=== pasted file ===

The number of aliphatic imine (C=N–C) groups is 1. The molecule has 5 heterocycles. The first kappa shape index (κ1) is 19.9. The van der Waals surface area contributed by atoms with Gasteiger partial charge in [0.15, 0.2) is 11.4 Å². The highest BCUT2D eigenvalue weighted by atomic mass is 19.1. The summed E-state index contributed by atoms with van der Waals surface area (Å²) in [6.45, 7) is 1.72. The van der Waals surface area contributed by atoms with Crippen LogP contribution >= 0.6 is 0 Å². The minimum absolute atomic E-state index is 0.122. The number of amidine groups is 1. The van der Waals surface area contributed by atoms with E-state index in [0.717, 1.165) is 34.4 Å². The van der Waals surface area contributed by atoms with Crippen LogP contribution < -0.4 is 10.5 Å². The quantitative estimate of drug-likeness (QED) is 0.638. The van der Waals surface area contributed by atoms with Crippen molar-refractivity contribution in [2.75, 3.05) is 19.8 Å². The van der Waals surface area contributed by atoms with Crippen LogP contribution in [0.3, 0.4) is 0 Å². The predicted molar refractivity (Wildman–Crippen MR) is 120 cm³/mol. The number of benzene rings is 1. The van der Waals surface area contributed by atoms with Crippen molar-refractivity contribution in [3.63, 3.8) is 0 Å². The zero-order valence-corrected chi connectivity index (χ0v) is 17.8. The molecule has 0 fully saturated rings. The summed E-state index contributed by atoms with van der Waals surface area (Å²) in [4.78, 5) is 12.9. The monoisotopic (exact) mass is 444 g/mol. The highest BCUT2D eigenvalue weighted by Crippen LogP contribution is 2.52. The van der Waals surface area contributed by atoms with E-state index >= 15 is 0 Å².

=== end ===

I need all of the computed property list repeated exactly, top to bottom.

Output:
The number of aliphatic imine (C=N–C) groups is 1. The molecule has 5 heterocycles. The first kappa shape index (κ1) is 19.9. The van der Waals surface area contributed by atoms with Gasteiger partial charge in [0.15, 0.2) is 11.4 Å². The highest BCUT2D eigenvalue weighted by atomic mass is 19.1. The summed E-state index contributed by atoms with van der Waals surface area (Å²) in [6.45, 7) is 1.72. The van der Waals surface area contributed by atoms with Crippen LogP contribution >= 0.6 is 0 Å². The minimum absolute atomic E-state index is 0.122. The number of amidine groups is 1. The van der Waals surface area contributed by atoms with E-state index in [0.717, 1.165) is 34.4 Å². The van der Waals surface area contributed by atoms with Crippen LogP contribution < -0.4 is 10.5 Å². The quantitative estimate of drug-likeness (QED) is 0.638. The van der Waals surface area contributed by atoms with Crippen molar-refractivity contribution in [2.75, 3.05) is 19.8 Å². The van der Waals surface area contributed by atoms with Crippen LogP contribution in [0.3, 0.4) is 0 Å². The predicted molar refractivity (Wildman–Crippen MR) is 120 cm³/mol. The number of benzene rings is 1. The van der Waals surface area contributed by atoms with Crippen molar-refractivity contribution in [3.63, 3.8) is 0 Å². The zero-order valence-corrected chi connectivity index (χ0v) is 17.8. The molecule has 0 fully saturated rings. The summed E-state index contributed by atoms with van der Waals surface area (Å²) in [4.78, 5) is 12.9. The monoisotopic (exact) mass is 444 g/mol. The highest BCUT2D eigenvalue weighted by Crippen LogP contribution is 2.52. The van der Waals surface area contributed by atoms with E-state index >= 15 is 0 Å².